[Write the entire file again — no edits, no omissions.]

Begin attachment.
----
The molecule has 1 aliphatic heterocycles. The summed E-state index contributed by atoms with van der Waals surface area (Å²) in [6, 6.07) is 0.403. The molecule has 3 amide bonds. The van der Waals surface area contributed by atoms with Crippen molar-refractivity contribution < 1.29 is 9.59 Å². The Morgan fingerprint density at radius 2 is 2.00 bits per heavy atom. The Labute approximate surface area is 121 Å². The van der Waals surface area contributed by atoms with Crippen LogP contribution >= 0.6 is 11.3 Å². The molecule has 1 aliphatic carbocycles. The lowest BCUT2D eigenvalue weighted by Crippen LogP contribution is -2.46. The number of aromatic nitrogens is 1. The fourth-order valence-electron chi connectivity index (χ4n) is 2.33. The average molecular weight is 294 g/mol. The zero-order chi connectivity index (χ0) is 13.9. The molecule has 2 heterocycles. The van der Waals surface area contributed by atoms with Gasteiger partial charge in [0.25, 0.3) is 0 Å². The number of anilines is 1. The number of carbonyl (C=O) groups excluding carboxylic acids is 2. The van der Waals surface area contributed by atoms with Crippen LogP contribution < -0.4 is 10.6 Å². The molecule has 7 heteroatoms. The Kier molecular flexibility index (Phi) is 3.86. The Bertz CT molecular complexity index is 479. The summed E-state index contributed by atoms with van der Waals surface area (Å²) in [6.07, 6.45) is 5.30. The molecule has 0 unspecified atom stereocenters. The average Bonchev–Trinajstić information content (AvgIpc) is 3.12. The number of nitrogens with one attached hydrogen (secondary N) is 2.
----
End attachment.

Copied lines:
The molecule has 1 aliphatic heterocycles. The summed E-state index contributed by atoms with van der Waals surface area (Å²) in [6, 6.07) is 0.403. The molecule has 3 amide bonds. The van der Waals surface area contributed by atoms with Crippen molar-refractivity contribution < 1.29 is 9.59 Å². The Morgan fingerprint density at radius 2 is 2.00 bits per heavy atom. The Labute approximate surface area is 121 Å². The van der Waals surface area contributed by atoms with Crippen LogP contribution >= 0.6 is 11.3 Å². The molecule has 1 aliphatic carbocycles. The lowest BCUT2D eigenvalue weighted by Crippen LogP contribution is -2.46. The number of aromatic nitrogens is 1. The fourth-order valence-electron chi connectivity index (χ4n) is 2.33. The average molecular weight is 294 g/mol. The zero-order chi connectivity index (χ0) is 13.9. The molecule has 2 heterocycles. The van der Waals surface area contributed by atoms with Gasteiger partial charge in [0.25, 0.3) is 0 Å². The number of anilines is 1. The number of carbonyl (C=O) groups excluding carboxylic acids is 2. The van der Waals surface area contributed by atoms with Crippen LogP contribution < -0.4 is 10.6 Å². The molecule has 7 heteroatoms. The Kier molecular flexibility index (Phi) is 3.86. The Bertz CT molecular complexity index is 479. The summed E-state index contributed by atoms with van der Waals surface area (Å²) in [6.07, 6.45) is 5.30. The molecule has 0 unspecified atom stereocenters. The average Bonchev–Trinajstić information content (AvgIpc) is 3.12. The number of nitrogens with one attached hydrogen (secondary N) is 2.